Julie: I was actually also in a band before Konvent, but joined later in Konvent.

When we started we just knew we wanted to play heavy music. We never imagined that it would blow up so fast and become such a big part of our lives. We have definitely learned a lot about being band, because it takes a lot of work and there’s much more to do, than just to play music. But we just love being able to get our music out there and we’re so happy that people wanna listen and follow us on our ride into the music industry!

Oz: Something else very striking about "Puritan Masochism" is the bleak cover art. What is the meaning behind it and how well do you believe it represents the album?

Julie: Puritan Masochism is the title for our first single from the album as well and it was the first track that was finished for it several years ago. The song is about how us humans have a tendency to put ourselves in situations where we don’t feel good enough. With this song we’re hoping that people will identify and question their habits of doing that. We felt like this would be a great album title because it was something we really resonated with!

Oz: It seems that right now is the perfect time for Konvent as the world is seeing many great metal bands emerge from Denmark like Myrkur and Baest, while also much of the best metal seems to be coming from female bands/musicians such as Nervosa, Burning Witches, etc. How helpful was the Danish scene to Konvent and do you believe that metal has reached the point where men and women are treated equally?

Julie: The Danish scene has been very helpful. There’s a lot of funding that you can apply for and the other bands in the scene are usually really great for advice with the more admin and practical kinda stuff. The metal fans in Denmark are also very dedicated to showing up at the concerts and supporting the local bands, which is really awesome!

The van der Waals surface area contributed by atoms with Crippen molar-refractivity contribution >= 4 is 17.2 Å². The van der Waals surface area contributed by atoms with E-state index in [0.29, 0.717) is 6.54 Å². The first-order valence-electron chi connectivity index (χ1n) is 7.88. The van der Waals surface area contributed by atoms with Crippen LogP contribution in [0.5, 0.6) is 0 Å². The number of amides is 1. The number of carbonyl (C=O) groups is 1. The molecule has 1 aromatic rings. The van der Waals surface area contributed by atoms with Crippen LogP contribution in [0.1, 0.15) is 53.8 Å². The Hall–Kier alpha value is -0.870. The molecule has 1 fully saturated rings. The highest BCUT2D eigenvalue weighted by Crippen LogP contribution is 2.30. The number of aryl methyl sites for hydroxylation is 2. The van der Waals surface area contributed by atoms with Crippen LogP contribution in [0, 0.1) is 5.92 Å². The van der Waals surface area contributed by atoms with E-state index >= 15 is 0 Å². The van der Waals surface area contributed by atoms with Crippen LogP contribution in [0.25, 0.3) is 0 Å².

I don't think we have reached 100% equality yet. We’re still getting labeled as a “All female doom band”, which we think is silly since it really shouldn’t matter. “Female” shouldn’t be used as a genre. But we just hope people are showing up at our shows because of our music, and not because of our gender.

Oz: I was devastated when I found out I wouldn't be able to attend your show in London. What are the touring plans for the rest of 2020 and do you have any dates set to return to the UK or visit North America?

Julie: We have In Flammen and Gefle Festival in July and then we’re coming back to the UK in November to play at HRH Viking festival! And many more exciting things to come.

We don’t have any dates planned for the US, but we would love to go someday!

Oz: Thank you very much for taking the time to speak with me today. Good luck with the album!

Julie: Thank you for wanting to do an interview with us! It means a lot to us. Have a great day!

Diamond Oz's avatar

Ollie Hynes has been a writer for Metal Underground.com since 2007 and a metal fan since 2001, going as far as to travel to other countries and continents for metal gigs.